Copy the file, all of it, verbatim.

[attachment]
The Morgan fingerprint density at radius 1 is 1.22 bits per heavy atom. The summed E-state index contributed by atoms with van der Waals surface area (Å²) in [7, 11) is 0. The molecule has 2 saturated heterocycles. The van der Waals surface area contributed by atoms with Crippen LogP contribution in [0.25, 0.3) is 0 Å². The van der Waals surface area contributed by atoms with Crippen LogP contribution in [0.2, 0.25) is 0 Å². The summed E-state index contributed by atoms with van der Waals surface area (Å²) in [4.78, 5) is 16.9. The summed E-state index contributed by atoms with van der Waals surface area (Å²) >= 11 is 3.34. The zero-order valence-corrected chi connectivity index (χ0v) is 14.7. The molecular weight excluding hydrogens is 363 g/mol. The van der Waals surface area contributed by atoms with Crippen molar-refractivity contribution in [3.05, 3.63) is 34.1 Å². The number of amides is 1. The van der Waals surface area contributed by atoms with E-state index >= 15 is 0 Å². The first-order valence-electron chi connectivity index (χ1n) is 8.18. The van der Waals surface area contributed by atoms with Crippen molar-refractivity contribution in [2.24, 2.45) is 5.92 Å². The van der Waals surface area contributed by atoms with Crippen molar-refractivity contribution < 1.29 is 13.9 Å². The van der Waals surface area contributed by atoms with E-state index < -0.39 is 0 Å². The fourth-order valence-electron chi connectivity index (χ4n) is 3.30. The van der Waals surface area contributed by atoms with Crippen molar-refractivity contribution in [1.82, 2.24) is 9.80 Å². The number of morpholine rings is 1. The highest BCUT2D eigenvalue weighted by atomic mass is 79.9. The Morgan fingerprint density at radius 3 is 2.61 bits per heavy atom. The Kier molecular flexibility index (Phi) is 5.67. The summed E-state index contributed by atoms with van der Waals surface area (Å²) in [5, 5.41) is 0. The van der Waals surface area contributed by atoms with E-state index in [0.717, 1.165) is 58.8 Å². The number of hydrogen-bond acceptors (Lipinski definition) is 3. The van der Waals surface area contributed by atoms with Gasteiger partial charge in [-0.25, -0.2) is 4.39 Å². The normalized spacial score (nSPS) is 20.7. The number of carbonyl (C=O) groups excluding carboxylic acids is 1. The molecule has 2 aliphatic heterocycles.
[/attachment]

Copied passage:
The Morgan fingerprint density at radius 1 is 1.22 bits per heavy atom. The summed E-state index contributed by atoms with van der Waals surface area (Å²) in [7, 11) is 0. The molecule has 2 saturated heterocycles. The van der Waals surface area contributed by atoms with Crippen LogP contribution in [0.25, 0.3) is 0 Å². The van der Waals surface area contributed by atoms with Crippen LogP contribution in [0.2, 0.25) is 0 Å². The summed E-state index contributed by atoms with van der Waals surface area (Å²) in [4.78, 5) is 16.9. The summed E-state index contributed by atoms with van der Waals surface area (Å²) >= 11 is 3.34. The zero-order valence-corrected chi connectivity index (χ0v) is 14.7. The molecular weight excluding hydrogens is 363 g/mol. The van der Waals surface area contributed by atoms with Crippen molar-refractivity contribution in [3.05, 3.63) is 34.1 Å². The number of amides is 1. The van der Waals surface area contributed by atoms with E-state index >= 15 is 0 Å². The first-order valence-electron chi connectivity index (χ1n) is 8.18. The van der Waals surface area contributed by atoms with Crippen molar-refractivity contribution in [2.24, 2.45) is 5.92 Å². The van der Waals surface area contributed by atoms with Crippen molar-refractivity contribution < 1.29 is 13.9 Å². The van der Waals surface area contributed by atoms with E-state index < -0.39 is 0 Å². The fourth-order valence-electron chi connectivity index (χ4n) is 3.30. The van der Waals surface area contributed by atoms with Crippen molar-refractivity contribution in [1.82, 2.24) is 9.80 Å². The number of morpholine rings is 1. The highest BCUT2D eigenvalue weighted by atomic mass is 79.9. The Morgan fingerprint density at radius 3 is 2.61 bits per heavy atom. The Kier molecular flexibility index (Phi) is 5.67. The summed E-state index contributed by atoms with van der Waals surface area (Å²) in [5, 5.41) is 0. The van der Waals surface area contributed by atoms with E-state index in [0.717, 1.165) is 58.8 Å². The number of hydrogen-bond acceptors (Lipinski definition) is 3. The van der Waals surface area contributed by atoms with Gasteiger partial charge in [-0.25, -0.2) is 4.39 Å². The normalized spacial score (nSPS) is 20.7. The number of carbonyl (C=O) groups excluding carboxylic acids is 1. The molecule has 2 aliphatic heterocycles.